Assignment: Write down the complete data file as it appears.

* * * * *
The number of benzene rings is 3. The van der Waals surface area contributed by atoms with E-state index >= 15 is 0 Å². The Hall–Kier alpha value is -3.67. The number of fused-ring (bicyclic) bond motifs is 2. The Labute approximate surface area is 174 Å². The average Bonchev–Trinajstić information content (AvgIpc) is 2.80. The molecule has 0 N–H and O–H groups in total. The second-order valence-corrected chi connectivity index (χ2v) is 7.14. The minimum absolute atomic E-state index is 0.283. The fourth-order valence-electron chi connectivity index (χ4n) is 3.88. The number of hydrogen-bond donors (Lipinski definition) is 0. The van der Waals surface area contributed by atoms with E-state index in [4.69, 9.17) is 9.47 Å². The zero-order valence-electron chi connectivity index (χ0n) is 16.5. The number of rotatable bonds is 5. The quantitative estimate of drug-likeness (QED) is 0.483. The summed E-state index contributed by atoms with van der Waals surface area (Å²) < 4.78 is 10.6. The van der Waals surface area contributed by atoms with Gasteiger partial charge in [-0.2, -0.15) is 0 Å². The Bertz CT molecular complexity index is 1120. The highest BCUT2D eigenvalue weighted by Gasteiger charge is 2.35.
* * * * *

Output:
The number of benzene rings is 3. The van der Waals surface area contributed by atoms with E-state index >= 15 is 0 Å². The Hall–Kier alpha value is -3.67. The number of fused-ring (bicyclic) bond motifs is 2. The Labute approximate surface area is 174 Å². The average Bonchev–Trinajstić information content (AvgIpc) is 2.80. The molecule has 0 N–H and O–H groups in total. The second-order valence-corrected chi connectivity index (χ2v) is 7.14. The minimum absolute atomic E-state index is 0.283. The fourth-order valence-electron chi connectivity index (χ4n) is 3.88. The number of hydrogen-bond donors (Lipinski definition) is 0. The van der Waals surface area contributed by atoms with E-state index in [4.69, 9.17) is 9.47 Å². The zero-order valence-electron chi connectivity index (χ0n) is 16.5. The number of rotatable bonds is 5. The quantitative estimate of drug-likeness (QED) is 0.483. The summed E-state index contributed by atoms with van der Waals surface area (Å²) < 4.78 is 10.6. The van der Waals surface area contributed by atoms with Gasteiger partial charge in [-0.2, -0.15) is 0 Å². The Bertz CT molecular complexity index is 1120. The highest BCUT2D eigenvalue weighted by Gasteiger charge is 2.35.